February 1, 2023

There will be no price hikes for GPUs – the US does not impose “restrictive” tariffs on graphics cards

Fears that the prices of graphics cards could rise due to the restrictive tariffs imposed on China in the US have not materialized, at least not yet. The Office of the U.S. Trade Representative has announced that graphics cards will be exempt from tariffs along with hundreds of other components important to the U.S. economy.

Image credit: Joseph Greve/unsplash.com

Special tariffs on Chinese imports to the US were first introduced in 2018 under Donald Trump’s presidency, but 352 products were exempt. GPUs were in them. Although the exemptions expired on New Year’s Day, US officials decided to keep them for another nine months. New President Joe Biden’s administration first extended them in March because previous exemptions had already expired.

Such measures are expected to help avoid price increases for various goods made in China – earlier, the price hike for goods subject to duty reached 25%. For example, in March, shortly after the deductions were announced, ASUS announced quarterly price cuts on some graphics cards. The new exemptions are a significant concession by the Biden administration, which has aggressively pushed trade restrictions on China in recent months to “neutralize” the country’s semiconductor industry in order to cripple the Chinese economy and China’s military might.

In July, the White House seriously discussed eliminating tariffs on goods imported from China — which some administration officials believe will help curb inflation, while others believe that eliminating tariffs would deprive the United States of key tools of influence. China.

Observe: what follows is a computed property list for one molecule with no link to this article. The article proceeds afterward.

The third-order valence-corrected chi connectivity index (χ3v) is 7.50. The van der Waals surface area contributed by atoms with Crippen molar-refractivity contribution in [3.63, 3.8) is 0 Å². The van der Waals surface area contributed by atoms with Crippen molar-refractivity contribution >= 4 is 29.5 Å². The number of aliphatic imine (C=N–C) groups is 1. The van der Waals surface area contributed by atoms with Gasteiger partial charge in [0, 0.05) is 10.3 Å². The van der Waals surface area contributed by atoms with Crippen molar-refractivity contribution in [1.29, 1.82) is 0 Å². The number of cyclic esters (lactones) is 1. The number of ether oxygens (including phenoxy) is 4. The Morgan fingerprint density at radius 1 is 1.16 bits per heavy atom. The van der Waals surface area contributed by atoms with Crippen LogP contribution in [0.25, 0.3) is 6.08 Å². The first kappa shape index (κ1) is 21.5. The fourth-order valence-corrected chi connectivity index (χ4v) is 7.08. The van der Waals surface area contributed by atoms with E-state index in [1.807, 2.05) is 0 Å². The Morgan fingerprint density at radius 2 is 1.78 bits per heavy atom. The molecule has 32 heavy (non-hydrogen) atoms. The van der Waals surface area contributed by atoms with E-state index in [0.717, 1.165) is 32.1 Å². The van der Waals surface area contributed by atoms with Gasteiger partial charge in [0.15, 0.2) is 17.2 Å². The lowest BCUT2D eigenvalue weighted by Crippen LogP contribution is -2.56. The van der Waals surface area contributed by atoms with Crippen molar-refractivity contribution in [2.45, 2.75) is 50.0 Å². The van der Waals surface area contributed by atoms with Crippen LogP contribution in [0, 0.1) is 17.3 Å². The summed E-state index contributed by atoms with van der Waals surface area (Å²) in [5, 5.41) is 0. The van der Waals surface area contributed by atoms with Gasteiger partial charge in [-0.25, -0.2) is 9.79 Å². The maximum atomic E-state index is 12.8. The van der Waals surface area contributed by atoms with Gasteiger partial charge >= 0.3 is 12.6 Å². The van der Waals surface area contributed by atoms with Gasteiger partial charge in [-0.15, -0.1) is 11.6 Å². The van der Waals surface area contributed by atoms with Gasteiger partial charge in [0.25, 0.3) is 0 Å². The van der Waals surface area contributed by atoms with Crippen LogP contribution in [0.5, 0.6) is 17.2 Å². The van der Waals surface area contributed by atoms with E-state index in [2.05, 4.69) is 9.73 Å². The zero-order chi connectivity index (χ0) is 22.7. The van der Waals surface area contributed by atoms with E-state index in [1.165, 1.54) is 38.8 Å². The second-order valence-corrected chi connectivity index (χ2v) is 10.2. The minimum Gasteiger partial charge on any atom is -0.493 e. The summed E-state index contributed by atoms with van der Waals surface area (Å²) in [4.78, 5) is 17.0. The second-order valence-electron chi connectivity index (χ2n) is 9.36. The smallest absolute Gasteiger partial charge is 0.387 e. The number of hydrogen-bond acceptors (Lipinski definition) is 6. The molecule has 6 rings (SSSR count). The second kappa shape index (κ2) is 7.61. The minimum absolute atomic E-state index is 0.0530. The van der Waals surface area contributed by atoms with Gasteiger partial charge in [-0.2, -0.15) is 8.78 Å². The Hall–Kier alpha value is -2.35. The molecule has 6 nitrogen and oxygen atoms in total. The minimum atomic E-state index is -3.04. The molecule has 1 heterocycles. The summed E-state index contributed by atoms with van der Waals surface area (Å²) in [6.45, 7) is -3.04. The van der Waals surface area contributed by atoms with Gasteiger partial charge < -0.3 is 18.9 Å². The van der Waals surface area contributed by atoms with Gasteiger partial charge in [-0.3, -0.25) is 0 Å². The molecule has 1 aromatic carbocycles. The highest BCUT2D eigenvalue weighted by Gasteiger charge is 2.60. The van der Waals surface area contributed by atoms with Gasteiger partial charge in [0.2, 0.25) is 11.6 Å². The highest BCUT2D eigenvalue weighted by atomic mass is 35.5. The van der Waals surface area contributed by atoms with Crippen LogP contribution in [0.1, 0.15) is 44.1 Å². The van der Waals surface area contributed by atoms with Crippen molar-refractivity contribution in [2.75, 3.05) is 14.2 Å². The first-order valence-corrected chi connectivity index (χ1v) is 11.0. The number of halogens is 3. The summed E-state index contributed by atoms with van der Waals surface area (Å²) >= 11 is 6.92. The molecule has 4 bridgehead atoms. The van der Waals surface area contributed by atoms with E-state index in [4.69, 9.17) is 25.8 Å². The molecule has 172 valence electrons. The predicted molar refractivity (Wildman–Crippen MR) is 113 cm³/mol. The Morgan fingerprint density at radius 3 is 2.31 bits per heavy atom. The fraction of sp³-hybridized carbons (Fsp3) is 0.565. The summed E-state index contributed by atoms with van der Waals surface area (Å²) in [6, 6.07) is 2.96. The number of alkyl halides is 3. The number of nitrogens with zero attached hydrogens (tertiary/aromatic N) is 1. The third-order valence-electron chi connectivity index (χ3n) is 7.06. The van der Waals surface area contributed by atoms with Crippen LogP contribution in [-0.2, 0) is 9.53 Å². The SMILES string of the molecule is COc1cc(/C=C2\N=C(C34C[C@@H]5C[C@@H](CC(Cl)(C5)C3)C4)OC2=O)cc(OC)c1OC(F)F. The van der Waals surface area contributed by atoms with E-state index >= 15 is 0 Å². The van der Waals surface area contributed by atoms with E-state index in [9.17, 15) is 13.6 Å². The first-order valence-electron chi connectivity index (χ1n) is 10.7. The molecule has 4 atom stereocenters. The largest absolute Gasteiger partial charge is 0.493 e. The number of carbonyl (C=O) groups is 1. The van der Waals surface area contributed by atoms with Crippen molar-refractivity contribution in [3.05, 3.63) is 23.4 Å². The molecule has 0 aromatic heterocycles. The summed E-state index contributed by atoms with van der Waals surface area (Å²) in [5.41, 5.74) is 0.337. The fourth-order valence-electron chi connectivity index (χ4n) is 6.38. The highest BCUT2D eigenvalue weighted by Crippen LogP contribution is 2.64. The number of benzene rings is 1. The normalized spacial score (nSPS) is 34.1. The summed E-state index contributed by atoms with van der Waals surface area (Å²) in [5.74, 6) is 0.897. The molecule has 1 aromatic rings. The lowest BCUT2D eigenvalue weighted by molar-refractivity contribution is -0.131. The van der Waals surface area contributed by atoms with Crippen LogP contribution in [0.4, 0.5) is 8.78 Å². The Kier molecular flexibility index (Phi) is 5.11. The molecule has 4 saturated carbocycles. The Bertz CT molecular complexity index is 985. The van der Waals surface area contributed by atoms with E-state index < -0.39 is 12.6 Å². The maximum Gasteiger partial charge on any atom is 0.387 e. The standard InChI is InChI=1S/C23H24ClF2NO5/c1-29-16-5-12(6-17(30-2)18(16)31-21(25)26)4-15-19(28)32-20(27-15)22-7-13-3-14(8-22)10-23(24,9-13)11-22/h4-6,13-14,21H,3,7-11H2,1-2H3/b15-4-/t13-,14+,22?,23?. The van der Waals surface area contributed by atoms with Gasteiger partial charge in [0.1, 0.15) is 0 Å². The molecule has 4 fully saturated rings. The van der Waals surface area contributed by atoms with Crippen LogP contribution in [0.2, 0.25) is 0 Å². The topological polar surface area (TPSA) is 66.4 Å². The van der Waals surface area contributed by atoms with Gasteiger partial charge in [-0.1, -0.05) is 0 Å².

The tariffs were first introduced in 2018 following a seven-month investigation by the Trump administration that found evidence of China’s “bad faith” trade policies, including intellectual property theft and hacking of US companies.

This led to the US and China entering into a phased trade agreement in 2019 that required China to make some structural reforms and changes in intellectual property. These agreements also addressed financial services, technology transfer issues and other issues. As part of the deal, the US agreed to significant changes in tax policy. At the same time, the United States announced that it would maintain import tariffs of 25% on hundreds of billions of dollars worth of imported goods. No agreement has yet been reached under the second round of talks. Bloomberg said in October that the White House was waiting for confirmation that China was open to further reform.